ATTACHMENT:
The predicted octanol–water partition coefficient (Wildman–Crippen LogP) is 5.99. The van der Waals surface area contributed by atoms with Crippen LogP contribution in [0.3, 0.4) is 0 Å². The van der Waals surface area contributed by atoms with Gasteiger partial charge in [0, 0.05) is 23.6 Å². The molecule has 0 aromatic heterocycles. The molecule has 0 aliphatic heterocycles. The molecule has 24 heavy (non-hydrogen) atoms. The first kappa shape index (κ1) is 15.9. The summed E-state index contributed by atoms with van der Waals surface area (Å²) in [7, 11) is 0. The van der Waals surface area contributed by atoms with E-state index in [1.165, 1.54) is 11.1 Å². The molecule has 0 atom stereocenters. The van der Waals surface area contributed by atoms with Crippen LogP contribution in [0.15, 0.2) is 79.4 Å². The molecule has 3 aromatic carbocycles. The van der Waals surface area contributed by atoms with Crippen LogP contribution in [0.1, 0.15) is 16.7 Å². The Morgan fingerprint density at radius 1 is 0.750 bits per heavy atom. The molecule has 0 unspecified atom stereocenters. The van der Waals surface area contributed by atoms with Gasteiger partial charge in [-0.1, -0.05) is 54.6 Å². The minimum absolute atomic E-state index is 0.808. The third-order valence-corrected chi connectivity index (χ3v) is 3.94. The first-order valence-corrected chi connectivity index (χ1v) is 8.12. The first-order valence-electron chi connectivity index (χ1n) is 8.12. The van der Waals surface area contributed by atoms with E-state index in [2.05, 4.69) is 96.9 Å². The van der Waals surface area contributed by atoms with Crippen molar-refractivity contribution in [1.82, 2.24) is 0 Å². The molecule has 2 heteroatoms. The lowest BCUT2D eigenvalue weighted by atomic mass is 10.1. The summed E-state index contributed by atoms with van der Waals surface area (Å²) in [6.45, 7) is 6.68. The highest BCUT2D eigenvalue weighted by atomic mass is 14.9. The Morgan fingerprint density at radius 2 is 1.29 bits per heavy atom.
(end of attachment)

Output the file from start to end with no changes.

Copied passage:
The predicted octanol–water partition coefficient (Wildman–Crippen LogP) is 5.99. The van der Waals surface area contributed by atoms with Crippen LogP contribution in [0.3, 0.4) is 0 Å². The van der Waals surface area contributed by atoms with Gasteiger partial charge in [0, 0.05) is 23.6 Å². The molecule has 0 aromatic heterocycles. The molecule has 0 aliphatic heterocycles. The molecule has 24 heavy (non-hydrogen) atoms. The first kappa shape index (κ1) is 15.9. The summed E-state index contributed by atoms with van der Waals surface area (Å²) in [7, 11) is 0. The van der Waals surface area contributed by atoms with E-state index in [1.165, 1.54) is 11.1 Å². The molecule has 0 atom stereocenters. The van der Waals surface area contributed by atoms with Crippen LogP contribution in [0.15, 0.2) is 79.4 Å². The molecule has 3 aromatic carbocycles. The van der Waals surface area contributed by atoms with Crippen LogP contribution in [0.1, 0.15) is 16.7 Å². The Morgan fingerprint density at radius 1 is 0.750 bits per heavy atom. The molecule has 0 unspecified atom stereocenters. The van der Waals surface area contributed by atoms with Gasteiger partial charge in [-0.1, -0.05) is 54.6 Å². The minimum absolute atomic E-state index is 0.808. The third-order valence-corrected chi connectivity index (χ3v) is 3.94. The first-order valence-corrected chi connectivity index (χ1v) is 8.12. The first-order valence-electron chi connectivity index (χ1n) is 8.12. The van der Waals surface area contributed by atoms with E-state index in [2.05, 4.69) is 96.9 Å². The van der Waals surface area contributed by atoms with Crippen molar-refractivity contribution in [1.82, 2.24) is 0 Å². The molecule has 2 heteroatoms. The lowest BCUT2D eigenvalue weighted by atomic mass is 10.1. The summed E-state index contributed by atoms with van der Waals surface area (Å²) in [6.45, 7) is 6.68. The highest BCUT2D eigenvalue weighted by atomic mass is 14.9. The Morgan fingerprint density at radius 2 is 1.29 bits per heavy atom.